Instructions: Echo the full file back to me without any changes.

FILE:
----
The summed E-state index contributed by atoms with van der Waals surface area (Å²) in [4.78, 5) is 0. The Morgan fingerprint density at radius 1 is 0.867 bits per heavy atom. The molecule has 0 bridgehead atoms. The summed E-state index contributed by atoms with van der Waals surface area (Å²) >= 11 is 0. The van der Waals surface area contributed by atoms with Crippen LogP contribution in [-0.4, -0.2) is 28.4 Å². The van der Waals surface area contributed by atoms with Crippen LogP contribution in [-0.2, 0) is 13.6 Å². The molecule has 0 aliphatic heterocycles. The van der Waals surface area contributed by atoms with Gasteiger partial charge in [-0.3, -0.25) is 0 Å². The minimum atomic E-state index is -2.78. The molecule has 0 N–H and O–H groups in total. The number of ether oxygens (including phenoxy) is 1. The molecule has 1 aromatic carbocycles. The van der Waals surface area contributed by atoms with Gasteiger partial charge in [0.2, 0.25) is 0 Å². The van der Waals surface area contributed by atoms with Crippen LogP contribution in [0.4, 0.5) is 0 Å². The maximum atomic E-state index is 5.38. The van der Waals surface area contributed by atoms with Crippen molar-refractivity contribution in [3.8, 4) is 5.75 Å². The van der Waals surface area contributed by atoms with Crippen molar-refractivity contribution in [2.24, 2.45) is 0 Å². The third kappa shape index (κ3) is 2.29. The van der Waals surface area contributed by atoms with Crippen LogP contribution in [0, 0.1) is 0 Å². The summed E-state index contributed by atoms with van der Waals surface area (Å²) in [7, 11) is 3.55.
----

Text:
The summed E-state index contributed by atoms with van der Waals surface area (Å²) in [4.78, 5) is 0. The Morgan fingerprint density at radius 1 is 0.867 bits per heavy atom. The molecule has 0 bridgehead atoms. The summed E-state index contributed by atoms with van der Waals surface area (Å²) >= 11 is 0. The van der Waals surface area contributed by atoms with Crippen LogP contribution in [-0.4, -0.2) is 28.4 Å². The van der Waals surface area contributed by atoms with Crippen LogP contribution in [-0.2, 0) is 13.6 Å². The molecule has 0 aliphatic heterocycles. The van der Waals surface area contributed by atoms with Gasteiger partial charge in [-0.3, -0.25) is 0 Å². The minimum atomic E-state index is -2.78. The molecule has 0 N–H and O–H groups in total. The number of ether oxygens (including phenoxy) is 1. The molecule has 1 aromatic carbocycles. The van der Waals surface area contributed by atoms with Gasteiger partial charge in [0.2, 0.25) is 0 Å². The van der Waals surface area contributed by atoms with Crippen LogP contribution in [0.4, 0.5) is 0 Å². The maximum atomic E-state index is 5.38. The van der Waals surface area contributed by atoms with Crippen molar-refractivity contribution in [3.8, 4) is 5.75 Å². The van der Waals surface area contributed by atoms with Crippen molar-refractivity contribution in [2.24, 2.45) is 0 Å². The third kappa shape index (κ3) is 2.29. The van der Waals surface area contributed by atoms with Crippen LogP contribution in [0, 0.1) is 0 Å². The summed E-state index contributed by atoms with van der Waals surface area (Å²) in [7, 11) is 3.55.